Creating custom UI behavior in Angular can seem daunting. Once you know how to break the problem down, its complexity can just fizzle away. In this tutorial, we’ll be exploring the use of mouse events, locations, and some simple geometry to add an on-hover popover menu to a button. Not just any simple on-hover behavior, but one that stays open if the user is heading toward the content.
I want to point out I am not the first person to write about this behavior, and I’m not the first to discuss implementations. This UI concept has been around for years, and has been implemented in many different ways by many different people. It’s a fun problem with multiple right answers, and a great example to explain custom UI behavior in AngularJs.
Let’s break it down!
We can divide the work for this popover into easily doable pieces:
- When the cursor hovers over the button ➤ show the popover.
- The cursor moves toward the popover ➤ popover stays open.
- The cursor moves away from the popover ➤ popover closes.
- The cursor can select an item in the popover.
By breaking the flow down, we can plan out the events we need to make the behavior. We’ll also look at how to divide the behavior into distinct states, so we can make a flow diagram.
From this, we see three places where we need to “make decisions”:
- Is the cursor on the button?
- Is the cursor heading toward the popover?
- Is the cursor on the popover?
on-mouse events, we can translate this flow into checks and events, like this:
That doesn’t look too hard to implement! Figuring out if the cursor is on the path is a little trickier, so let’s mock that out for now as
isOnPath. For the easy part, we’ll work on mouse events on the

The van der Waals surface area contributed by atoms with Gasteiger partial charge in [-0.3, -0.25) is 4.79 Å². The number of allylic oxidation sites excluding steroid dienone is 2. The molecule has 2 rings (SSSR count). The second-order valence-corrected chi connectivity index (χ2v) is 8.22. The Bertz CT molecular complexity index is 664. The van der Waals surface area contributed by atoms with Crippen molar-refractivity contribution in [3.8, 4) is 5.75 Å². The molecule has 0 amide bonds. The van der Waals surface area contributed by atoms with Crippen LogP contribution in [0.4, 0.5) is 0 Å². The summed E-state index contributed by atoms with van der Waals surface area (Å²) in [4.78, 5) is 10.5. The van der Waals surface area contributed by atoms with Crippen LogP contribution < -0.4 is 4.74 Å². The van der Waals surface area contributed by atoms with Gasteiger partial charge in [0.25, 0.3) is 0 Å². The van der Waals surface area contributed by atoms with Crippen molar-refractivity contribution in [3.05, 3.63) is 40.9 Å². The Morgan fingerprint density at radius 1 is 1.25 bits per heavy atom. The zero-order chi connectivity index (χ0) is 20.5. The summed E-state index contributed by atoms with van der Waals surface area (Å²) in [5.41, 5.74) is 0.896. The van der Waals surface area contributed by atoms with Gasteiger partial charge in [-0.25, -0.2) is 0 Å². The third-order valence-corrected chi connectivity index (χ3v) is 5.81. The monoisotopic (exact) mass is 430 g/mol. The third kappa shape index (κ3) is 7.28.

popoverElement and the
First, let’s make the
onButtonEnter method. This method will be attached to the
button.on(‘mouseenter’) listener when the directive is loaded:
Once the cursor leaves the button, we need to:
Then we need to fill in the events for the popover. When the popover is entered, we need to:
When closing the popover, we should try to clean up everything that we can.
Now the tricky part.
How do we figure out the user is heading toward the popover? We’re going to keep it simple, by making a shape between the button and the popover, and validating if the cursor is inside.
First, we need to define our shape. The vertices of the shape depend on the location of the popover relative to the button (top, right, bottom, or left)
To make the vertices easy to access, we’ll lay them out into objects.
To tell the popover where to be in relation to the button, we add the classes
left. We can check if the class exists on the popover, and use that to figure out the shape. Using this, we can return the arrays.
Now that we have our shape, we need a way to check if the cursor is in it. There are a few existing libraries for this, so we’ll use this one that I found a while back. It takes an array of [x,y] values for the point, so it’s perfect. All that we have left to implement is
The key to solving any problem is breaking it down into the smallest possible problems, and solving those one at a time. And that’s about it! Below, I’ve added a JSFiddle with the implementation. Try it out and play with it!